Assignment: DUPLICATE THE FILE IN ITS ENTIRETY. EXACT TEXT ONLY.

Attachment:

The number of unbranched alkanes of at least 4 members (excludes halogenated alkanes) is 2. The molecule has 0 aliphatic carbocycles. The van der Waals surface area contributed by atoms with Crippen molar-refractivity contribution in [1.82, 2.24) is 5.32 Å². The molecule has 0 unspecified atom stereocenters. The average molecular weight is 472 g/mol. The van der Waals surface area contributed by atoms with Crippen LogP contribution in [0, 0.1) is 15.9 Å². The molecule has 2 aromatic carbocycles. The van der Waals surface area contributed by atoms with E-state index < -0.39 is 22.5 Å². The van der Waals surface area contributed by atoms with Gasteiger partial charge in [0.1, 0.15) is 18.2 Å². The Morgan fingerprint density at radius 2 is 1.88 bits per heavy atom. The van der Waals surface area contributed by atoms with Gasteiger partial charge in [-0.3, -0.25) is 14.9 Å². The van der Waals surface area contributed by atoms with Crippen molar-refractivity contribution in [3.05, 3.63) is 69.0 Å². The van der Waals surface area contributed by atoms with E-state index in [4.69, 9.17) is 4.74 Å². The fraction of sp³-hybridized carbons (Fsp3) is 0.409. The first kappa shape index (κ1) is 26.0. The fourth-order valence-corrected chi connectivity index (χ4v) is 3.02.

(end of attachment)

The number of unbranched alkanes of at least 4 members (excludes halogenated alkanes) is 2. The molecule has 0 aliphatic carbocycles. The van der Waals surface area contributed by atoms with Crippen molar-refractivity contribution in [1.82, 2.24) is 5.32 Å². The molecule has 0 unspecified atom stereocenters. The average molecular weight is 472 g/mol. The van der Waals surface area contributed by atoms with Crippen LogP contribution in [0, 0.1) is 15.9 Å². The molecule has 2 aromatic carbocycles. The van der Waals surface area contributed by atoms with E-state index < -0.39 is 22.5 Å². The van der Waals surface area contributed by atoms with Gasteiger partial charge in [0.1, 0.15) is 18.2 Å². The Morgan fingerprint density at radius 2 is 1.88 bits per heavy atom. The van der Waals surface area contributed by atoms with Gasteiger partial charge in [-0.3, -0.25) is 14.9 Å². The van der Waals surface area contributed by atoms with Crippen molar-refractivity contribution in [3.05, 3.63) is 69.0 Å². The van der Waals surface area contributed by atoms with E-state index in [4.69, 9.17) is 4.74 Å². The fraction of sp³-hybridized carbons (Fsp3) is 0.409. The first kappa shape index (κ1) is 26.0. The fourth-order valence-corrected chi connectivity index (χ4v) is 3.02.